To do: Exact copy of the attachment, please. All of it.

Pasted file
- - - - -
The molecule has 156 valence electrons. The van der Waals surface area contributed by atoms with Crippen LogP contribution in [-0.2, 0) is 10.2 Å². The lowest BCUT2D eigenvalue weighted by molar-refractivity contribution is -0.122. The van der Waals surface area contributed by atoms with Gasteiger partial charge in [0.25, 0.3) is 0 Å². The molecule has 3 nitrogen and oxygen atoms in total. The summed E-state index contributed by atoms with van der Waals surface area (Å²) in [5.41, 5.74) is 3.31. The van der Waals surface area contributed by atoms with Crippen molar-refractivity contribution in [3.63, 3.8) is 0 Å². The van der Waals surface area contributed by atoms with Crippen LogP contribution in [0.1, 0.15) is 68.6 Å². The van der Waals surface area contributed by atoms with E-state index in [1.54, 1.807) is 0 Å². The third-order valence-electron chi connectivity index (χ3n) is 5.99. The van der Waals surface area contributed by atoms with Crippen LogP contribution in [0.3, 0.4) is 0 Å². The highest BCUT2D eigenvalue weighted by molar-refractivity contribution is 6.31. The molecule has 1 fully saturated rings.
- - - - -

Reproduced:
The molecule has 156 valence electrons. The van der Waals surface area contributed by atoms with Crippen LogP contribution in [-0.2, 0) is 10.2 Å². The lowest BCUT2D eigenvalue weighted by molar-refractivity contribution is -0.122. The van der Waals surface area contributed by atoms with Gasteiger partial charge in [0.25, 0.3) is 0 Å². The molecule has 3 nitrogen and oxygen atoms in total. The summed E-state index contributed by atoms with van der Waals surface area (Å²) in [5.41, 5.74) is 3.31. The van der Waals surface area contributed by atoms with Crippen molar-refractivity contribution in [3.63, 3.8) is 0 Å². The van der Waals surface area contributed by atoms with Crippen LogP contribution in [0.1, 0.15) is 68.6 Å². The van der Waals surface area contributed by atoms with E-state index in [1.54, 1.807) is 0 Å². The third-order valence-electron chi connectivity index (χ3n) is 5.99. The van der Waals surface area contributed by atoms with Crippen LogP contribution in [0.3, 0.4) is 0 Å². The highest BCUT2D eigenvalue weighted by molar-refractivity contribution is 6.31. The molecule has 1 fully saturated rings.